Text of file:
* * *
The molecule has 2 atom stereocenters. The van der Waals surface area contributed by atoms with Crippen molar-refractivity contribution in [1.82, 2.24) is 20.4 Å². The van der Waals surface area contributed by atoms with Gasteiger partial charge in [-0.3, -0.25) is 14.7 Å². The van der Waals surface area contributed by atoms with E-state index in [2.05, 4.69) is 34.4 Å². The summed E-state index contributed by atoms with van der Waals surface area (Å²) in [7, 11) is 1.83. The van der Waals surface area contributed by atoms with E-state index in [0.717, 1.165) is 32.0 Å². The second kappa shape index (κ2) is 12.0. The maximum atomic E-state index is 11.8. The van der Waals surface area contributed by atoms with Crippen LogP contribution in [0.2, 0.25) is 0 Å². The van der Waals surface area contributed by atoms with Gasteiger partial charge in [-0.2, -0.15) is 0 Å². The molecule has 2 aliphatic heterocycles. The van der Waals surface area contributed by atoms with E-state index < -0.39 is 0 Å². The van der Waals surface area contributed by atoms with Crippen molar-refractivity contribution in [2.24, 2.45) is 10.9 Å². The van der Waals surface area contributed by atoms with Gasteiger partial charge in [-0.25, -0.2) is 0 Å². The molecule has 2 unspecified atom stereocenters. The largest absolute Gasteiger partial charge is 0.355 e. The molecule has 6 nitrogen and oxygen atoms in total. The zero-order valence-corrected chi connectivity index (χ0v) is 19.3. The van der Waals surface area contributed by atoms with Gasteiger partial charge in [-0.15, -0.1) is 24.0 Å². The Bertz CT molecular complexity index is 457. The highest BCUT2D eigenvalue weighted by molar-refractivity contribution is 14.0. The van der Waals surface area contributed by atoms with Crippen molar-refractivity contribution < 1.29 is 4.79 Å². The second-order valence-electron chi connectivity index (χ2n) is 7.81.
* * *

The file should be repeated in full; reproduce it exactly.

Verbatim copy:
The molecule has 2 atom stereocenters. The van der Waals surface area contributed by atoms with Crippen molar-refractivity contribution in [1.82, 2.24) is 20.4 Å². The van der Waals surface area contributed by atoms with Gasteiger partial charge in [-0.3, -0.25) is 14.7 Å². The van der Waals surface area contributed by atoms with E-state index in [2.05, 4.69) is 34.4 Å². The summed E-state index contributed by atoms with van der Waals surface area (Å²) in [7, 11) is 1.83. The van der Waals surface area contributed by atoms with E-state index in [0.717, 1.165) is 32.0 Å². The second kappa shape index (κ2) is 12.0. The maximum atomic E-state index is 11.8. The van der Waals surface area contributed by atoms with Crippen LogP contribution in [0.2, 0.25) is 0 Å². The van der Waals surface area contributed by atoms with Gasteiger partial charge in [-0.2, -0.15) is 0 Å². The molecule has 2 aliphatic heterocycles. The van der Waals surface area contributed by atoms with E-state index < -0.39 is 0 Å². The van der Waals surface area contributed by atoms with Crippen molar-refractivity contribution in [2.24, 2.45) is 10.9 Å². The van der Waals surface area contributed by atoms with Gasteiger partial charge in [-0.25, -0.2) is 0 Å². The molecule has 2 unspecified atom stereocenters. The largest absolute Gasteiger partial charge is 0.355 e. The molecule has 6 nitrogen and oxygen atoms in total. The zero-order valence-corrected chi connectivity index (χ0v) is 19.3. The van der Waals surface area contributed by atoms with Gasteiger partial charge in [-0.15, -0.1) is 24.0 Å². The Bertz CT molecular complexity index is 457. The highest BCUT2D eigenvalue weighted by molar-refractivity contribution is 14.0. The van der Waals surface area contributed by atoms with Crippen molar-refractivity contribution < 1.29 is 4.79 Å². The second-order valence-electron chi connectivity index (χ2n) is 7.81.